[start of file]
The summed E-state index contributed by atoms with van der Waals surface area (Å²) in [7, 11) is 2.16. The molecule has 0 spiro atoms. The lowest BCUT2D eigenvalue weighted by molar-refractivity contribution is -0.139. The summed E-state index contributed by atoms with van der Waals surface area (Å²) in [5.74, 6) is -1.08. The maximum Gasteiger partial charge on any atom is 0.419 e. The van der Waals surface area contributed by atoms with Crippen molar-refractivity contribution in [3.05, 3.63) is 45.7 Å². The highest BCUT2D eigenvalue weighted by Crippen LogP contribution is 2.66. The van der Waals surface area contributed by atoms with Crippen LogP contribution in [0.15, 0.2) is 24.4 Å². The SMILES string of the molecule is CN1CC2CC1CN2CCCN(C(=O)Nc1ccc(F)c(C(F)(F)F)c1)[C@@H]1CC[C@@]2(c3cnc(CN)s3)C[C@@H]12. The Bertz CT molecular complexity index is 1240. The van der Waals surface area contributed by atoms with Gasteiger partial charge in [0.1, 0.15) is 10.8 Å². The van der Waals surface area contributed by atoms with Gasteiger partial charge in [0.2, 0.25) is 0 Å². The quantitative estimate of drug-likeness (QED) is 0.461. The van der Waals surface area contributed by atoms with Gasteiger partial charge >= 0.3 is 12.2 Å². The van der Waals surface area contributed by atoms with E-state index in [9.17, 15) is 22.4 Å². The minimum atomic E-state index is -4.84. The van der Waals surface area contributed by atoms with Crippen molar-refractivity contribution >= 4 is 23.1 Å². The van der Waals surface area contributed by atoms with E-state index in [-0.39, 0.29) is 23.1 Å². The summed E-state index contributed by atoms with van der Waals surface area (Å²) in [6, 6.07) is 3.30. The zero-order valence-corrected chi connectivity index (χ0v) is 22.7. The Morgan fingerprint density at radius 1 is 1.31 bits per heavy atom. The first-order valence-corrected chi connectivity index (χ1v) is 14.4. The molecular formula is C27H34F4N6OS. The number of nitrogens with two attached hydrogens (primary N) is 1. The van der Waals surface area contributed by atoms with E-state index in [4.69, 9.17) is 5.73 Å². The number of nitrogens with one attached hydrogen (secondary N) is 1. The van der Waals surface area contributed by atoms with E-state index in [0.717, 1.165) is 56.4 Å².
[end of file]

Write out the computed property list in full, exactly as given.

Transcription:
The summed E-state index contributed by atoms with van der Waals surface area (Å²) in [7, 11) is 2.16. The molecule has 0 spiro atoms. The lowest BCUT2D eigenvalue weighted by molar-refractivity contribution is -0.139. The summed E-state index contributed by atoms with van der Waals surface area (Å²) in [5.74, 6) is -1.08. The maximum Gasteiger partial charge on any atom is 0.419 e. The van der Waals surface area contributed by atoms with Crippen molar-refractivity contribution in [3.05, 3.63) is 45.7 Å². The highest BCUT2D eigenvalue weighted by Crippen LogP contribution is 2.66. The van der Waals surface area contributed by atoms with Crippen LogP contribution in [0.15, 0.2) is 24.4 Å². The SMILES string of the molecule is CN1CC2CC1CN2CCCN(C(=O)Nc1ccc(F)c(C(F)(F)F)c1)[C@@H]1CC[C@@]2(c3cnc(CN)s3)C[C@@H]12. The Bertz CT molecular complexity index is 1240. The van der Waals surface area contributed by atoms with Gasteiger partial charge in [0.1, 0.15) is 10.8 Å². The van der Waals surface area contributed by atoms with Gasteiger partial charge in [0.2, 0.25) is 0 Å². The quantitative estimate of drug-likeness (QED) is 0.461. The van der Waals surface area contributed by atoms with Gasteiger partial charge >= 0.3 is 12.2 Å². The van der Waals surface area contributed by atoms with E-state index in [9.17, 15) is 22.4 Å². The minimum atomic E-state index is -4.84. The van der Waals surface area contributed by atoms with Crippen molar-refractivity contribution >= 4 is 23.1 Å². The van der Waals surface area contributed by atoms with E-state index in [-0.39, 0.29) is 23.1 Å². The summed E-state index contributed by atoms with van der Waals surface area (Å²) in [6, 6.07) is 3.30. The zero-order valence-corrected chi connectivity index (χ0v) is 22.7. The Morgan fingerprint density at radius 1 is 1.31 bits per heavy atom. The first-order valence-corrected chi connectivity index (χ1v) is 14.4. The molecular formula is C27H34F4N6OS. The number of nitrogens with two attached hydrogens (primary N) is 1. The van der Waals surface area contributed by atoms with E-state index in [4.69, 9.17) is 5.73 Å². The number of nitrogens with one attached hydrogen (secondary N) is 1. The van der Waals surface area contributed by atoms with E-state index in [0.717, 1.165) is 56.4 Å².